To lose the baby weight, you must burn more calories than you consume. You achieve this by increasing your activity, not by drastically reducing your calorie intake. To only reduce your calorie intake invites your metabolism to slow down, defeating your purposes. Regular exercise, even if only dancing with your baby to music or taking her out for walks, is the best approach.

Of course child's diet is also of immense importance after delivery. We'll cover your infant's diet in the next section.

This information is solely for informational purposes. IT IS NOT INTENDED TO PROVIDE MEDICAL ADVICE. Neither the Editors of Consumer Guide (R), Publications International, Ltd., the author nor publisher take responsibility for any possible consequences from any treatment, procedure, exercise, dietary modification, action or application of medication which results from reading or following the information contained in this information. The publication of this information does not constitute the practice of medicine, and this information does not replace the advice of your physician or other health care provider. Before undertaking any course of treatment, the reader must seek the advice of their physician or other health care provider.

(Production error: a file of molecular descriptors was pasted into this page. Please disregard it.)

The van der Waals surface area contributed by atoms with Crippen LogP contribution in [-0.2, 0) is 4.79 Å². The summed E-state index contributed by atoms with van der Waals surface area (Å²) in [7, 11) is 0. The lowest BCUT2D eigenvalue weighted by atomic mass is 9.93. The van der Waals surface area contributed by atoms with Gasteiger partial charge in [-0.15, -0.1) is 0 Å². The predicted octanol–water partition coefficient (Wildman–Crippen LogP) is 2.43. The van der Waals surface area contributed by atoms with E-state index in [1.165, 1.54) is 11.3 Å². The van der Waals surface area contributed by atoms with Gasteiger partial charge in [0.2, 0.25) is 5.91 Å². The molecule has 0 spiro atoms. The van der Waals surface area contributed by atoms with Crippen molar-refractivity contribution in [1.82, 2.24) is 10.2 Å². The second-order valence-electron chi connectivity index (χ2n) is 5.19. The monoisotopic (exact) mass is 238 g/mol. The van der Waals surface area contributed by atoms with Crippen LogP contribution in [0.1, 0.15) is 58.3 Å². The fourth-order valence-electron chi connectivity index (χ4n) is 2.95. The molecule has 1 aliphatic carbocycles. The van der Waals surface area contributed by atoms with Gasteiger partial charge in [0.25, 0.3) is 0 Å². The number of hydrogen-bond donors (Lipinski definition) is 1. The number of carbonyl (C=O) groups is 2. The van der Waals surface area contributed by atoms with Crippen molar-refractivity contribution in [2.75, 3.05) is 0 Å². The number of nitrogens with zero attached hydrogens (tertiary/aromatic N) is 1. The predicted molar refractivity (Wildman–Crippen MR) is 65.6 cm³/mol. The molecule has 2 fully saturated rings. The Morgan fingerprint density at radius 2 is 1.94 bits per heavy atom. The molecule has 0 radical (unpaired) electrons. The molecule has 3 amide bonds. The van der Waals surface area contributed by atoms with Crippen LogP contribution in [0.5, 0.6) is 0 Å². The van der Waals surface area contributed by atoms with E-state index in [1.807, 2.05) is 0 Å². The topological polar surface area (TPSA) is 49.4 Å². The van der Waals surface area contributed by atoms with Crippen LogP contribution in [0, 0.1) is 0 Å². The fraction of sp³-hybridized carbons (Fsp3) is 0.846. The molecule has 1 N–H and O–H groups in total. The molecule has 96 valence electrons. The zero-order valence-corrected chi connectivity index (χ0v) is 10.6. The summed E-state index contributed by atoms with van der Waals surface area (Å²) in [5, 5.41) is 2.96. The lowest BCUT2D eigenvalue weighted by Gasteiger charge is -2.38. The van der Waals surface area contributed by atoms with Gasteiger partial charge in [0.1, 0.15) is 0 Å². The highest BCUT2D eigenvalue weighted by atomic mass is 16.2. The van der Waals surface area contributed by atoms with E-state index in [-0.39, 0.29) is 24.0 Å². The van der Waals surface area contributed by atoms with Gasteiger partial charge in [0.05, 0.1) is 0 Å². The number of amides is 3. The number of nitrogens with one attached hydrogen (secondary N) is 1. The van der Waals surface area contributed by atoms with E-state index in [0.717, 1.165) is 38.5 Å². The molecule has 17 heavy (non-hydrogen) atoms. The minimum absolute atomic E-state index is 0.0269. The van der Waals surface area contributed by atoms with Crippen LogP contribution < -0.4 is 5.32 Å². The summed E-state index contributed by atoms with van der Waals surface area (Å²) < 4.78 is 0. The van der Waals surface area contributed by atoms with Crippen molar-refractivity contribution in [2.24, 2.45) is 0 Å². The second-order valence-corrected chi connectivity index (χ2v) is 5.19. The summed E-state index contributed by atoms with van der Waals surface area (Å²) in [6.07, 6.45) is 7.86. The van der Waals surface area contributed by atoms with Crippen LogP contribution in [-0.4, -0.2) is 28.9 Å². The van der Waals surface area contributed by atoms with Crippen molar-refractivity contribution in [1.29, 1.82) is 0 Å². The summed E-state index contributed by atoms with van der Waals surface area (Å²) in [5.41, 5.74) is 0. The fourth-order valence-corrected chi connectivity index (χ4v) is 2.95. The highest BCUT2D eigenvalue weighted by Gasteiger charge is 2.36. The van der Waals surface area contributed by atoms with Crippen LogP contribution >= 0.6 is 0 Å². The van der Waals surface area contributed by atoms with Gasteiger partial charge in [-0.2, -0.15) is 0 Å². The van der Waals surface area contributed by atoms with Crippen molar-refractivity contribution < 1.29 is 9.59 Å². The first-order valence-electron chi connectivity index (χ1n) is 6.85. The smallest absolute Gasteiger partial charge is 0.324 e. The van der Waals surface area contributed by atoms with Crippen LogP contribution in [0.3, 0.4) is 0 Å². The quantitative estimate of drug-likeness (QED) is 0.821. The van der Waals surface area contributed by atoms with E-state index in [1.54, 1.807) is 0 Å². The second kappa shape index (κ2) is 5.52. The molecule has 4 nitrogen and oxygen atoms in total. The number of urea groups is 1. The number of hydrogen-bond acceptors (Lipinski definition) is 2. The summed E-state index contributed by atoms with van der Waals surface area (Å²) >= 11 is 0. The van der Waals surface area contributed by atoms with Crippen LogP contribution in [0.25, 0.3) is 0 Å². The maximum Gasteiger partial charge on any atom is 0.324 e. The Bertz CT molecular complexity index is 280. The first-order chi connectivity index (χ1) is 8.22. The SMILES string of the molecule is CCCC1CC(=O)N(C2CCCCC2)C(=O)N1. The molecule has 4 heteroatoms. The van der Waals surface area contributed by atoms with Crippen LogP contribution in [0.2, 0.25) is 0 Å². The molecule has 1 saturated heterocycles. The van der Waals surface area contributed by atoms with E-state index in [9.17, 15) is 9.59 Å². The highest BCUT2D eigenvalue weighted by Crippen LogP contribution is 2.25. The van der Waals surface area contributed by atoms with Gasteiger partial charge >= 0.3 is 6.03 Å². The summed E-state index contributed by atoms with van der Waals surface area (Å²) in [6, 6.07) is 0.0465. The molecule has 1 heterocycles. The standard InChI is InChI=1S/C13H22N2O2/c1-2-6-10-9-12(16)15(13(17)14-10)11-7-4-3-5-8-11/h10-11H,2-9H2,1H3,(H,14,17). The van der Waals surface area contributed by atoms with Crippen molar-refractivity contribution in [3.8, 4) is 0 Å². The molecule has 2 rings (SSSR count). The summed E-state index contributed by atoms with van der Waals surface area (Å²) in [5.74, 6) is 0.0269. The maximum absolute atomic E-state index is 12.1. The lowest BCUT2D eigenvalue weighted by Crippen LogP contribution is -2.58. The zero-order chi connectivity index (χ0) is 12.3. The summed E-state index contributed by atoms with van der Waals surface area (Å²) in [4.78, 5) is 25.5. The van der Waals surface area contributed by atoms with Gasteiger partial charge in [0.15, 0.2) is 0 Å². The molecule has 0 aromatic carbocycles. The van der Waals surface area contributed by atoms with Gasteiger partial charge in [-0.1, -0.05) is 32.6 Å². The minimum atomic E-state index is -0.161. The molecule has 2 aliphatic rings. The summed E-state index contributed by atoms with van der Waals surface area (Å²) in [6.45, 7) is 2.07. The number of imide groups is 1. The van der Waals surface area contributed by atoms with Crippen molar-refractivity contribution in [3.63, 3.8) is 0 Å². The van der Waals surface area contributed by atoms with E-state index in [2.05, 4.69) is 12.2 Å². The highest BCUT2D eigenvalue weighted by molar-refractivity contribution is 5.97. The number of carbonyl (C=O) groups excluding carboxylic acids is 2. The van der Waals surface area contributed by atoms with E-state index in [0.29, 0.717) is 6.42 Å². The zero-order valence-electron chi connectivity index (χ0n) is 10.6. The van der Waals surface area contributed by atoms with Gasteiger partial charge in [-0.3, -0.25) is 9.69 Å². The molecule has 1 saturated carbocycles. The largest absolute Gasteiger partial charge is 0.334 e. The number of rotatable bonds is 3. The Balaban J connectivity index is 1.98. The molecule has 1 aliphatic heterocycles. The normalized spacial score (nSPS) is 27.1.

An Infant's Diet

From birth to about six months, your baby will only be able to consume liquids.
From birth to about six months, your baby will only be able to consume liquids.
©2006 Publications International, Ltd.

Infant feeding practices have changed enormously since the turn of this century. From 1900 to about 1920, most babies were fed only breast milk or, occasionally, modified cow's milk formula for the first year of life. The first supplements were cod liver oil to prevent rickets and orange juice to prevent scurvy.

During the next 30 years, solids were offered earlier to supply the iron and vitamins thought to be missing from milk and to accustom the infant to a more varied diet. During that time, mothers were eager to have their babies gain weight rapidly since a fat baby was considered desirable.

By the late 1930s, the approach to infant feeding was rigid. Formula was readily available, and the trend was to bottle-feed on an inflexible four-hour schedule. By the late 1940s, more than 50 percent of babies in this country were bottle-fed. By 1970, more than 75 percent of babies were bottle-fed.